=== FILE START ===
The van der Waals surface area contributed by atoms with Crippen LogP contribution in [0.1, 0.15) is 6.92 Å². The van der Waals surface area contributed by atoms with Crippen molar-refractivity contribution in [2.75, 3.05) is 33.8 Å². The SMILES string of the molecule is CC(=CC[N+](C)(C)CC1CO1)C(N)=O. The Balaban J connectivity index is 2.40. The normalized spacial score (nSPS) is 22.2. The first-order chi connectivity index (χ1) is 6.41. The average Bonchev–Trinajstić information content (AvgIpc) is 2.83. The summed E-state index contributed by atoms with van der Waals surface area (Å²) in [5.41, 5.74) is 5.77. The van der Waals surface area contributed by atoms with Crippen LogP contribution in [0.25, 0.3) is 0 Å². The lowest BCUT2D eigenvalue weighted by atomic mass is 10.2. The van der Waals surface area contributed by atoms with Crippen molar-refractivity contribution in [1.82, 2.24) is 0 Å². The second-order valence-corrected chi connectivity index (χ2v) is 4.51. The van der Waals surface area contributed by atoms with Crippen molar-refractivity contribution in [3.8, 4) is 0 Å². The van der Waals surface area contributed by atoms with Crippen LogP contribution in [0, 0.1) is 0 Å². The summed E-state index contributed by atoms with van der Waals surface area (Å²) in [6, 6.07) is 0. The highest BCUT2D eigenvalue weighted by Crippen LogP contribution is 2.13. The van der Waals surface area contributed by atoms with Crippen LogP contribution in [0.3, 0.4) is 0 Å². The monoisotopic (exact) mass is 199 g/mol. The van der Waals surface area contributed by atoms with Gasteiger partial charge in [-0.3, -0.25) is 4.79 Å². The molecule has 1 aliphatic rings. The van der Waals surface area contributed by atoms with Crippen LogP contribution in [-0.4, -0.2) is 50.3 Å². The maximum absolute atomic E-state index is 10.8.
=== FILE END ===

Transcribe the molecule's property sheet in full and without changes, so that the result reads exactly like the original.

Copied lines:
The van der Waals surface area contributed by atoms with Crippen LogP contribution in [0.1, 0.15) is 6.92 Å². The van der Waals surface area contributed by atoms with Crippen molar-refractivity contribution in [2.75, 3.05) is 33.8 Å². The SMILES string of the molecule is CC(=CC[N+](C)(C)CC1CO1)C(N)=O. The Balaban J connectivity index is 2.40. The normalized spacial score (nSPS) is 22.2. The first-order chi connectivity index (χ1) is 6.41. The average Bonchev–Trinajstić information content (AvgIpc) is 2.83. The summed E-state index contributed by atoms with van der Waals surface area (Å²) in [5.41, 5.74) is 5.77. The van der Waals surface area contributed by atoms with Crippen LogP contribution in [0.25, 0.3) is 0 Å². The lowest BCUT2D eigenvalue weighted by atomic mass is 10.2. The van der Waals surface area contributed by atoms with Crippen molar-refractivity contribution in [1.82, 2.24) is 0 Å². The second-order valence-corrected chi connectivity index (χ2v) is 4.51. The van der Waals surface area contributed by atoms with Crippen molar-refractivity contribution in [3.8, 4) is 0 Å². The van der Waals surface area contributed by atoms with Crippen LogP contribution in [0, 0.1) is 0 Å². The summed E-state index contributed by atoms with van der Waals surface area (Å²) in [6, 6.07) is 0. The highest BCUT2D eigenvalue weighted by Crippen LogP contribution is 2.13. The van der Waals surface area contributed by atoms with Crippen LogP contribution in [0.3, 0.4) is 0 Å². The monoisotopic (exact) mass is 199 g/mol. The van der Waals surface area contributed by atoms with Gasteiger partial charge in [-0.3, -0.25) is 4.79 Å². The molecule has 1 aliphatic rings. The van der Waals surface area contributed by atoms with Crippen LogP contribution in [-0.4, -0.2) is 50.3 Å². The maximum absolute atomic E-state index is 10.8.